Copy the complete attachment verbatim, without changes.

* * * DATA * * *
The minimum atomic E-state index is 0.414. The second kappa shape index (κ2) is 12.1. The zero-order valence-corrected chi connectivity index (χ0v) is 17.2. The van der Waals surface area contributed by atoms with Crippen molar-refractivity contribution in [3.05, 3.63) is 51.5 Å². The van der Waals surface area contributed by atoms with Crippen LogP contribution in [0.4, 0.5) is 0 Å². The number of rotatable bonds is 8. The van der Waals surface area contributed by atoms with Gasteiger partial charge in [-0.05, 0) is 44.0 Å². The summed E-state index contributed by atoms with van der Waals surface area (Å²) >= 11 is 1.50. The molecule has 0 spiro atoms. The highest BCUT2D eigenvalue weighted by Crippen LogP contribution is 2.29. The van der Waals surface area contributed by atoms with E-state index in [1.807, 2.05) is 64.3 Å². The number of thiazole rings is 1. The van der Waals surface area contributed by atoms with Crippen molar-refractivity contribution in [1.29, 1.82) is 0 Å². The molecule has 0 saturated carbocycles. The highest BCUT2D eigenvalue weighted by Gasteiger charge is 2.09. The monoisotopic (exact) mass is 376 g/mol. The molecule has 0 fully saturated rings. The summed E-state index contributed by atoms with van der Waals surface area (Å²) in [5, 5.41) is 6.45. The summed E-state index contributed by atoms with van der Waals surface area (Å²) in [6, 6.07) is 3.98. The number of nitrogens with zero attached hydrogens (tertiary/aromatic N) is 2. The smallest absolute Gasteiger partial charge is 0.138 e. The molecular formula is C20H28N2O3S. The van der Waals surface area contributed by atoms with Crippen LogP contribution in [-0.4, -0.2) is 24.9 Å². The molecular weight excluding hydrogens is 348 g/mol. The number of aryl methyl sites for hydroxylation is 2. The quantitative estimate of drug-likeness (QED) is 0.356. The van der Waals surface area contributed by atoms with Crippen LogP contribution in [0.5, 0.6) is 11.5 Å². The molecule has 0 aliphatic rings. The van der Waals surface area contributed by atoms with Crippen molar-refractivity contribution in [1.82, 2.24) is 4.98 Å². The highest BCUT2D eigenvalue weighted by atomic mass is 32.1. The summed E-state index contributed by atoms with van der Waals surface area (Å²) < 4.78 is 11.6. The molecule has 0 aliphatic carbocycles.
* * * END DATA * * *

The minimum atomic E-state index is 0.414. The second kappa shape index (κ2) is 12.1. The zero-order valence-corrected chi connectivity index (χ0v) is 17.2. The van der Waals surface area contributed by atoms with Crippen molar-refractivity contribution in [3.05, 3.63) is 51.5 Å². The van der Waals surface area contributed by atoms with Crippen LogP contribution in [0.4, 0.5) is 0 Å². The number of rotatable bonds is 8. The van der Waals surface area contributed by atoms with Gasteiger partial charge in [-0.05, 0) is 44.0 Å². The summed E-state index contributed by atoms with van der Waals surface area (Å²) >= 11 is 1.50. The molecule has 0 spiro atoms. The highest BCUT2D eigenvalue weighted by Crippen LogP contribution is 2.29. The van der Waals surface area contributed by atoms with E-state index in [1.807, 2.05) is 64.3 Å². The number of thiazole rings is 1. The van der Waals surface area contributed by atoms with Crippen molar-refractivity contribution in [1.29, 1.82) is 0 Å². The molecule has 0 saturated carbocycles. The highest BCUT2D eigenvalue weighted by Gasteiger charge is 2.09. The monoisotopic (exact) mass is 376 g/mol. The molecule has 0 fully saturated rings. The summed E-state index contributed by atoms with van der Waals surface area (Å²) in [5, 5.41) is 6.45. The summed E-state index contributed by atoms with van der Waals surface area (Å²) in [6, 6.07) is 3.98. The number of nitrogens with zero attached hydrogens (tertiary/aromatic N) is 2. The smallest absolute Gasteiger partial charge is 0.138 e. The molecular formula is C20H28N2O3S. The van der Waals surface area contributed by atoms with Crippen LogP contribution in [-0.4, -0.2) is 24.9 Å². The molecular weight excluding hydrogens is 348 g/mol. The number of aryl methyl sites for hydroxylation is 2. The quantitative estimate of drug-likeness (QED) is 0.356. The van der Waals surface area contributed by atoms with Crippen LogP contribution in [0.5, 0.6) is 11.5 Å². The molecule has 0 aliphatic rings. The van der Waals surface area contributed by atoms with Crippen molar-refractivity contribution in [1.82, 2.24) is 4.98 Å². The highest BCUT2D eigenvalue weighted by atomic mass is 32.1. The summed E-state index contributed by atoms with van der Waals surface area (Å²) < 4.78 is 11.6. The molecule has 0 aliphatic carbocycles.